The assessment shall be made by an assessment officer signing the summary record of assessment. The summary record, through supporting records, shall provide identification of the taxpayer, the character of the liability assessed, the taxable period, if applicable, and the amount of the assessment.... The date of the assessment is the date the summary record is signed by an assessment officer. If the taxpayer requests a copy of the record of assessment, he shall be furnished a copy of the pertinent parts of the assessment which set forth the name of the taxpayer, the date of assessment, the character of the liability assessed, the taxable period, if applicable, and the amounts assessed.

26 C.F.R. § 301.6203-1 (1997).

The regulation thus provides that the records supporting the assessment must identify the taxpayer, the character of the tax liability, the taxable period, and the amount of the assessment. The taxpayer, upon requesting a copy of the record of assessment, must be provided the above four items of information as well as the date of the assessment.

The circumstances before us are unusual. The district court held that although documents presented at trial satisfied the requirements for supporting records, the items furnished by the IRS to the taxpayer post-assessment but pre-trial pursuant to his request had not provided information on the character of the liability assessed or the taxable period as required by the regulation. The court held that the assessment was therefore invalid, in effect ruling that the regulatory obligation imposed on the IRS to provide information upon request was a necessary part of the assessment itself.1  We disagree.

The district court correctly recognized that when the Government pursues a claim for unpaid taxes in court, as opposed to pursuing the claim administratively, the Government need not comply with the notice and hearing requirements of I.R.C. § 6303(a) before obtaining a judgment for tax liabilities. See Marvel v. United States, 719 F.2d 1507, 1513-14 (10th Cir. 1983); see also United States v. Chila, 871 F.2d 1015, 1018 (11th Cir. 1989) (citing cases). This is so, the court pointed out, because the lawsuit itself provides that information to the taxpayer. We see no reason for the district court's conclusion that although the need for satisfying the notice and demand requirements is obviated by the pursuit of a judicial proceeding, the need for prior provision of the information at issue here is not similarly obviated.2 

We also agree with the IRS that the validity of an assessment cannot rest on whether or when the taxpayer invokes his right to request the information set out in section 301.6203-1. As the IRS points out, no section of the Internal Revenue Code or the regulations imposes a sanction for the IRS's failure to comply with this provision, and we are not willing to construe it in a manner that would invalidate by implication an otherwise valid assessment. Mr. Rogers cites no cases supporting his assertion that a valid assessment is made invalid by the failure to provide a requesting taxpayer the supporting information.3  We hold that any failure by the IRS to comply with its duty to provide the information set out in section 301.6203-1 did not render the assessment in this case invalid. We reverse the district court's ruling to the contrary.4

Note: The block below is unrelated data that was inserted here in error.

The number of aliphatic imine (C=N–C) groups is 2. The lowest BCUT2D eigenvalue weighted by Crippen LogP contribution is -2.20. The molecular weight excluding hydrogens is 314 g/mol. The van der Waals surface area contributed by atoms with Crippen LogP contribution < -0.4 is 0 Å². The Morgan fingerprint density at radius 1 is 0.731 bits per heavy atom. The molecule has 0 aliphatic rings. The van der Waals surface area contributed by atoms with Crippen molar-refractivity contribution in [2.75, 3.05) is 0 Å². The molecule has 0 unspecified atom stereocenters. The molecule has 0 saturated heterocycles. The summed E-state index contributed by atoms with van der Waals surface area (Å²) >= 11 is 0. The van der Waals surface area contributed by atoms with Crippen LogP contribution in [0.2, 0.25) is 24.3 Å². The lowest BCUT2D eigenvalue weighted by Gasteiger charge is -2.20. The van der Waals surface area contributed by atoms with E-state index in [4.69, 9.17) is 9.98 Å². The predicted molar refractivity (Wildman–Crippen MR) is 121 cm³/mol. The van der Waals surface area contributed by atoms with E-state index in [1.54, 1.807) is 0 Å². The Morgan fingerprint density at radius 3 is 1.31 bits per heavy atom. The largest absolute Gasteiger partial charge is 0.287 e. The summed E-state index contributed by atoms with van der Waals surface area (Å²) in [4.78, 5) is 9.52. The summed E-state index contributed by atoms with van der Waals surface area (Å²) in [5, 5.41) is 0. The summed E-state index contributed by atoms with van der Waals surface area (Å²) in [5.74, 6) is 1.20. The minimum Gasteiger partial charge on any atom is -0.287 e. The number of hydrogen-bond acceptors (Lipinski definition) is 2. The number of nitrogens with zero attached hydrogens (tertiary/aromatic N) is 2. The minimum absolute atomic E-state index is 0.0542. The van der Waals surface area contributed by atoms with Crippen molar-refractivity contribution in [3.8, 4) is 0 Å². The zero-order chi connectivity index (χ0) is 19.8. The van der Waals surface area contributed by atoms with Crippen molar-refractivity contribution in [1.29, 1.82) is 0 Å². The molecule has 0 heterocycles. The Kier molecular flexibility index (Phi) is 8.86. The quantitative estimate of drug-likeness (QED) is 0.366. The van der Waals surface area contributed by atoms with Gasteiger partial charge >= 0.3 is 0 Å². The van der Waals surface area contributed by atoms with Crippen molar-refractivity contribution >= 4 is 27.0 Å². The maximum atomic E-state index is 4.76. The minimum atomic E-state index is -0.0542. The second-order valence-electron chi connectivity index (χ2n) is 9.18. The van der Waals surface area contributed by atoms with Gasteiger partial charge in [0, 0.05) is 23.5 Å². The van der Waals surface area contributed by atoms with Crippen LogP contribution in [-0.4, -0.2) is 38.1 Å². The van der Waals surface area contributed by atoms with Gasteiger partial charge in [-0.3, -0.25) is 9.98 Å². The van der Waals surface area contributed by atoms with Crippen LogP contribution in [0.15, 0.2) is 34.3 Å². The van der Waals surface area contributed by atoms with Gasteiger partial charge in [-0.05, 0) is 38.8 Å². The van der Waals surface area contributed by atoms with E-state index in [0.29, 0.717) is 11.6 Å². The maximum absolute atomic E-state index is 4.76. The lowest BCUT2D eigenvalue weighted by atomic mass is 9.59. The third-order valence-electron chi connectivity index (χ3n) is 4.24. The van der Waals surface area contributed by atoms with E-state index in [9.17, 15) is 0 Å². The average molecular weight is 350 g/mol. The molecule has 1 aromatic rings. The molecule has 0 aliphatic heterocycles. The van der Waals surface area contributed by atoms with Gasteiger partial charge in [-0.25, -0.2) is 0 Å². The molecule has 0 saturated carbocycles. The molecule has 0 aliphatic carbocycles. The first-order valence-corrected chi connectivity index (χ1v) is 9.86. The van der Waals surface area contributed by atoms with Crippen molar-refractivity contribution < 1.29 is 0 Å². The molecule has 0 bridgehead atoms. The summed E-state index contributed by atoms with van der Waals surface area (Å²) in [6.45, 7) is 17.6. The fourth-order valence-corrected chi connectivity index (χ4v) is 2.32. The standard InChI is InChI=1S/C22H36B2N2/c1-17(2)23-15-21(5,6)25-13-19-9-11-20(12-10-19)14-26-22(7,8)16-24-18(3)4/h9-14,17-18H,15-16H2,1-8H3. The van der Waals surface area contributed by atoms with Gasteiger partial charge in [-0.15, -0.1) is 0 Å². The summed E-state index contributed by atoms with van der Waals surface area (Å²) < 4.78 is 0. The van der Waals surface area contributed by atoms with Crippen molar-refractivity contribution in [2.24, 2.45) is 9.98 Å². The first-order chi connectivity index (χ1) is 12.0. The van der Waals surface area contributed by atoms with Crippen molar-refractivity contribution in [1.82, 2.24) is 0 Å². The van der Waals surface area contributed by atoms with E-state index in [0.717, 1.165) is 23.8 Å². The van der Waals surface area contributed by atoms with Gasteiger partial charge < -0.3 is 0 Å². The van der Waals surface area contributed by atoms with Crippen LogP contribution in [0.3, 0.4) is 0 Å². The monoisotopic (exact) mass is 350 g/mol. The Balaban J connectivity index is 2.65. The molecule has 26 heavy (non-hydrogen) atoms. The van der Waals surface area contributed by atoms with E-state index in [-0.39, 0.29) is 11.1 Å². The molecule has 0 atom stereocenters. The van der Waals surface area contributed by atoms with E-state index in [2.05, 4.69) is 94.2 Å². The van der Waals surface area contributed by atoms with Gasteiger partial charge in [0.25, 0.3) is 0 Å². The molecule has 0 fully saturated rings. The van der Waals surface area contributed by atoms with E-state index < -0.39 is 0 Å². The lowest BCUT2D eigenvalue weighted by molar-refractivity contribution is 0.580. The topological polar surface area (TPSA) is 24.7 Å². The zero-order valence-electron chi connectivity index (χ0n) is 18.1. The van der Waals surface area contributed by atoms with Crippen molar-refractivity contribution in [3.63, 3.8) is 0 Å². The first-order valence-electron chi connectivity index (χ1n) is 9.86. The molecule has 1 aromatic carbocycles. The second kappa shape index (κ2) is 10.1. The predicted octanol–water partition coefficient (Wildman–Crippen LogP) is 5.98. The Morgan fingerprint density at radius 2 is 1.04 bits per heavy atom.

We turn to the Government's argument that Mr. Rogers' failure to pay over the trust funds was willful as a matter of law. Subsequent to the trial in this case, we addressed en banc the issue of willfulness under section 6672. See Finley v. United States, 123 F.3d 1342 (10th Cir. 1997) (en banc). We stated that although

we agree with the notions that "willful" conduct under § 6672 is not the same as "willful" conduct in the criminal context, and that certain facts are irrelevant to the determination of whether a responsible person willfully failed to pay withholding taxes [,] we are troubled by the possibility the courts have transformed 26 U.S.C. § 6672 into a strict liability statute, outside the jury's realm, by (1) broadly defining the most likely fact scenarios leading to a failure to pay withholding taxes as "willful" conduct as a matter of law, and (2) closing the door on any opportunity for a responsible person to distinguish his case from those factual scenarios.

Id. at 1346. Accordingly, we held that

the better way to protect government revenue and preserve a role for the jury in this case and others without undermining existing precedent is to continue to apply the established paradigms to identify willful conduct as a matter of law, yet expressly recognize a reasonable cause exception to the application of those paradigms.